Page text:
--Gail Sheehy

    I don't think there is much I can add to that simple yet full-on-true quote. I would offer that sometimes those closest to us don't appreciate the changes and growth and will resist, but that's part of the process. It is relatively easy to see old, stuck, repetitive behaviors in others. I pray that I can see them in myself and surrender to change and growth. It has worked quite well for me so far!
    Lovin' life,

Friday, April 23, 2021

April 23--New Adventures

Live out your imagination, not your history.  --Arthur Bryan

    If we hang mentally in the past, we continue to recreate it. That may be fine if we have a good history, but why not use the imagination to create something even better? And if it's not a good history, it is time to forgive, let go and look ahead. We can always envision a greater good, and that is the only way to make it happen.
    As John Lennon told us, "Imagine..."

Thursday, April 22, 2021

April 22--The Melancholy of Change

All changes, even the most longed for, have their melancholy; for what we leave behind us is a part of ourselves; we must die to one life before we can enter another.  --Anatole France

    With April's theme of growth, I note that change and growth go hand-in-hand, both driving forces. Growth results in change, and change results in growth. They take us from one life to the next. We can resist, or simply feel the melancholy and move on to new adventures. 
    I relate strongly to the melancholy feelings around change. We've certainly felt it as we've moved through the changes introduced by the pandemic. Freedom to go and do as we choose has been greatly limited. I recall early in my 12-Step journey that my longed-for recovery brought me the sadness of leaving behind my "best friend," my substance of choice. I feel melancholy when a much-anticipated trip is completed and it's back to "normal life." Leaving a job may mean leaving work and folks one has enjoyed for a long time. How about becoming an empty-nester? There's a much longed-for change (children becoming successful, self-supporting adults) that brings on the melancholy of missing them and the joys of their upbringing. When I consider the prospect of moving from our current home of 36 years, the melancholy is instant. We are not planning such a move at the moment, but it will likely happen someday as we enter another phase of life.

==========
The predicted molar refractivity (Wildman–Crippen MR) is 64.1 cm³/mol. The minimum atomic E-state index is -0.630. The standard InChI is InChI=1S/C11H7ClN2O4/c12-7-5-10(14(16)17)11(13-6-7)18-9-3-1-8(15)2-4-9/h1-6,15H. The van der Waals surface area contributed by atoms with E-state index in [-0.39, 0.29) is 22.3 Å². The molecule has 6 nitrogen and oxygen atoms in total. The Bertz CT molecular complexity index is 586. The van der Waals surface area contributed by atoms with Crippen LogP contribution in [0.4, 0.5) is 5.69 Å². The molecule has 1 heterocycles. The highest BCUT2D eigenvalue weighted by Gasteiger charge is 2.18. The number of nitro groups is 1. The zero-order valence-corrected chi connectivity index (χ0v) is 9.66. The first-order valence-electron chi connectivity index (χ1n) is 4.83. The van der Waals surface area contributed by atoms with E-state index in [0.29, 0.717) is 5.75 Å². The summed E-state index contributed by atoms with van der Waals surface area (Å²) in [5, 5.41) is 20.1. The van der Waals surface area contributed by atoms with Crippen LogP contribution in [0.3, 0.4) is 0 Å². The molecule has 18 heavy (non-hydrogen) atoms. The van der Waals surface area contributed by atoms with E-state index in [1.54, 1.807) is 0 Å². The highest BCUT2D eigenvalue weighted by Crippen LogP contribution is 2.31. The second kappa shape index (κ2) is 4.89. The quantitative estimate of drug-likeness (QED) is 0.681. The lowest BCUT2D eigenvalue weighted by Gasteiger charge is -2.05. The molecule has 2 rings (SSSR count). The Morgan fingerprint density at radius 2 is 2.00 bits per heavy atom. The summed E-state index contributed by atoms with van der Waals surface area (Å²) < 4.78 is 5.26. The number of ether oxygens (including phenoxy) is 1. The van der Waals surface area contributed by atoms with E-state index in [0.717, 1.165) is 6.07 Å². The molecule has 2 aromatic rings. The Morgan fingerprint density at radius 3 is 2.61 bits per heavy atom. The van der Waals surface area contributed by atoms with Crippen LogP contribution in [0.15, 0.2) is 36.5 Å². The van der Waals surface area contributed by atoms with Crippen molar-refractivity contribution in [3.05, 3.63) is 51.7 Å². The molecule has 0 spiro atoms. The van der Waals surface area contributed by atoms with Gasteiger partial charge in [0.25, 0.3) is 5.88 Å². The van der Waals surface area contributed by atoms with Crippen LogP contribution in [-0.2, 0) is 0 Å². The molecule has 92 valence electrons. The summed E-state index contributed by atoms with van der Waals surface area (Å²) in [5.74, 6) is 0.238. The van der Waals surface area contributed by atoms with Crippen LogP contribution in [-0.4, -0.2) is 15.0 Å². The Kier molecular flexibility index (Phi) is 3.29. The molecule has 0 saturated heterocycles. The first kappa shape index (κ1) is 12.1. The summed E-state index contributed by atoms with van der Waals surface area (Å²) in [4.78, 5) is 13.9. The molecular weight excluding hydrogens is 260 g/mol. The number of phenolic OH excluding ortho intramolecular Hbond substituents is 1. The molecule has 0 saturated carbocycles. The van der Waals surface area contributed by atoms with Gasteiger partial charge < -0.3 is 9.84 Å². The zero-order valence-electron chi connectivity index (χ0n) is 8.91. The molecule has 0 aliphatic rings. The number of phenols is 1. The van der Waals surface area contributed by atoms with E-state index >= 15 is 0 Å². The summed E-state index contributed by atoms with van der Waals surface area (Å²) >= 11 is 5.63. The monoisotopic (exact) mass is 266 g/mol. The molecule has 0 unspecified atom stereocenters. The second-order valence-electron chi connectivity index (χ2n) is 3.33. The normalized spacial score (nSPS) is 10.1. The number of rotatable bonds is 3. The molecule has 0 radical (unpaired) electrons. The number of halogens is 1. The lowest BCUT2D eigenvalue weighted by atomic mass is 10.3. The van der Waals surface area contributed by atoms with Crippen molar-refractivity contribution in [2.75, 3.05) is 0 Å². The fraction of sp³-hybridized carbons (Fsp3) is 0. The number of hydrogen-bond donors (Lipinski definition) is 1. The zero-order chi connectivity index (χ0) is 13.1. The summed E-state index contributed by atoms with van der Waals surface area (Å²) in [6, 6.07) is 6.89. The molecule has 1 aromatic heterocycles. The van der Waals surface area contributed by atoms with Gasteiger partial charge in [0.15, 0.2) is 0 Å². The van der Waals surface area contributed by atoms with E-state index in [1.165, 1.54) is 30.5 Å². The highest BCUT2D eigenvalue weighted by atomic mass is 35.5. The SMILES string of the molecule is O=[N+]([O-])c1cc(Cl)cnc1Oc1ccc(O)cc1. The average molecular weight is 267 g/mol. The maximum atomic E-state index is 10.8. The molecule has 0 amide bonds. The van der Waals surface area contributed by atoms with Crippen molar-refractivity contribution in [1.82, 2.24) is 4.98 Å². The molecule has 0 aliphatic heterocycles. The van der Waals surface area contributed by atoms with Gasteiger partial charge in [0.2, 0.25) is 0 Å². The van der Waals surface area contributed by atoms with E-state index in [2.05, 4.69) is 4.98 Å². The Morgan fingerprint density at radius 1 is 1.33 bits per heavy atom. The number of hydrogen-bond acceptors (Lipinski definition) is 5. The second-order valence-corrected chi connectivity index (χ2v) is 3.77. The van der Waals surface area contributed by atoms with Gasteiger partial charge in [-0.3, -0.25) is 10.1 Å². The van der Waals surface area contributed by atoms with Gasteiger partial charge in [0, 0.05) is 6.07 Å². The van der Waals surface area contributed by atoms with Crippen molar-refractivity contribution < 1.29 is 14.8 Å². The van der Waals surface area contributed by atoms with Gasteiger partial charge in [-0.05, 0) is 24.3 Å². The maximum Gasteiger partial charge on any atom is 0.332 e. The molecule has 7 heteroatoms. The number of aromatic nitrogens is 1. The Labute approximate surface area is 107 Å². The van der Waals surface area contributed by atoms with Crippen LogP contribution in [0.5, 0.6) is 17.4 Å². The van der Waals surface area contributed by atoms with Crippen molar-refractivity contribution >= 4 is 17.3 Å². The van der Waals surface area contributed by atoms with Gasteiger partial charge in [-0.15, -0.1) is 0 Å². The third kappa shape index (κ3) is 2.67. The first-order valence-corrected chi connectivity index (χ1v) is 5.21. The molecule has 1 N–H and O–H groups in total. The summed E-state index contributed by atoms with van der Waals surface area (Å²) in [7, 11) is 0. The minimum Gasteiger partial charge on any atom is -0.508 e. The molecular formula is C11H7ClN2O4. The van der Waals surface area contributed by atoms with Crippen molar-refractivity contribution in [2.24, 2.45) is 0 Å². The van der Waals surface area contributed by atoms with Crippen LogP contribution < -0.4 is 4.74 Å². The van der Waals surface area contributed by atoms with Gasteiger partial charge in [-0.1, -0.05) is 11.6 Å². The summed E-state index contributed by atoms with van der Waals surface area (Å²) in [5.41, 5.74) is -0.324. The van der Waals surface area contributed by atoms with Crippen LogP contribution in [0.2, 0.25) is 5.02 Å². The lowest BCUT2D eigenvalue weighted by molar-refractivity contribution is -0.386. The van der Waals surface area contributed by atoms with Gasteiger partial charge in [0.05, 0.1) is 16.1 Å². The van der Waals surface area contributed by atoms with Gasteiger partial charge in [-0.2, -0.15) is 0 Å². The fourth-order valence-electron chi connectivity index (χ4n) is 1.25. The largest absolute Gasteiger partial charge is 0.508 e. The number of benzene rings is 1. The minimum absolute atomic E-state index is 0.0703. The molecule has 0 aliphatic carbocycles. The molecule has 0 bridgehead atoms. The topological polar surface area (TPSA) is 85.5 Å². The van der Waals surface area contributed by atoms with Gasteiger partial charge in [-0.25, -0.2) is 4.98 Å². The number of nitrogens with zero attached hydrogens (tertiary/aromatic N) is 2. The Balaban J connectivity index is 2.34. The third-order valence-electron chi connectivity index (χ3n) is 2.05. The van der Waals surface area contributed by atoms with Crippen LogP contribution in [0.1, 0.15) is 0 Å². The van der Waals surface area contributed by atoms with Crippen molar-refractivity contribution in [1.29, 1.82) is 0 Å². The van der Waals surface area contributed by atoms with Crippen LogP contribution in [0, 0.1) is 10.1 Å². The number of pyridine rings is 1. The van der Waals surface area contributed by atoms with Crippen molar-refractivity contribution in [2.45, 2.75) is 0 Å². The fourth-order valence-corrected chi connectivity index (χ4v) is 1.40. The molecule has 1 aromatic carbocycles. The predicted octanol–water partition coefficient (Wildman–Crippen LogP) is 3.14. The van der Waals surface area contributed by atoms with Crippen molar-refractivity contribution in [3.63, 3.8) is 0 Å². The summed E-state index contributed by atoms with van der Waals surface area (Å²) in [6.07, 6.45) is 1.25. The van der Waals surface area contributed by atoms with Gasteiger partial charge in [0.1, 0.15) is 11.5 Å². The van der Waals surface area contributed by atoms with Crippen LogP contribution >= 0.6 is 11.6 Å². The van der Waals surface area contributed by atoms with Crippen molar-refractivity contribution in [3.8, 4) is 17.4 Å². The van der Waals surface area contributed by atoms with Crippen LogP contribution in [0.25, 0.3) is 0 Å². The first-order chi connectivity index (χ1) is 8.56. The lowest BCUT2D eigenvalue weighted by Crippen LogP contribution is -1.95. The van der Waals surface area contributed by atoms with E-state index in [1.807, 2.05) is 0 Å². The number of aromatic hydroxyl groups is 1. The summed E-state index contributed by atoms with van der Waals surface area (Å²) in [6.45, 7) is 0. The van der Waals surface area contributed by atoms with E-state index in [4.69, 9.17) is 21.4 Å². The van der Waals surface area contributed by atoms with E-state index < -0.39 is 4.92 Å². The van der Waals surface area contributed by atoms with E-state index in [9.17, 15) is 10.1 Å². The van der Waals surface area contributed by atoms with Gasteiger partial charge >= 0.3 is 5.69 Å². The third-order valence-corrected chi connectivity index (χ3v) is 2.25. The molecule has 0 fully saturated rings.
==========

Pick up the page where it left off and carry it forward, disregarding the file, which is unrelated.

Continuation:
Feeling the melancholy of change is a part of being human. Allowing those feelings to move through us actually makes dying to the old life easier.
    Growing and changing,

Wednesday, April 21, 2021

April 21--I'm Back!

To look back is to relax one's vigil.  --Bette Davis

    We are now operating with the quotes from the "Daily Joy" book, and April's theme is growth.
    Looking back over my three-week break, I can easily relax now. Tax season is over for me, despite the extension. We buckled down and got most of the work done by April 15. It was intense. I'm super-glad it is over. Transitioning from more-than-full-time work to not working is a piece of cake. 😉😉
    The end of tax season flowed right into a long weekend in Colorado to surprise our older son for his birthday. We had the great joy of staying with him and his partner in their brand new home. We had evenings with our other son who works on weekends. It was quite a treat to have the space for all five of us to gather around the dinner table and share meals. The dogs had room to romp and laze. The birthday boy and I played golf on Sunday. I cannot think of anything higher on my "joy" list than golfing with my sons. We went on a lovely trek along a northern Colorado reservoir with the magnificent snow-capped Rocky Mountains in the background. 
    Life is good, life is relaxed, I am grateful!

Douglas Reservoir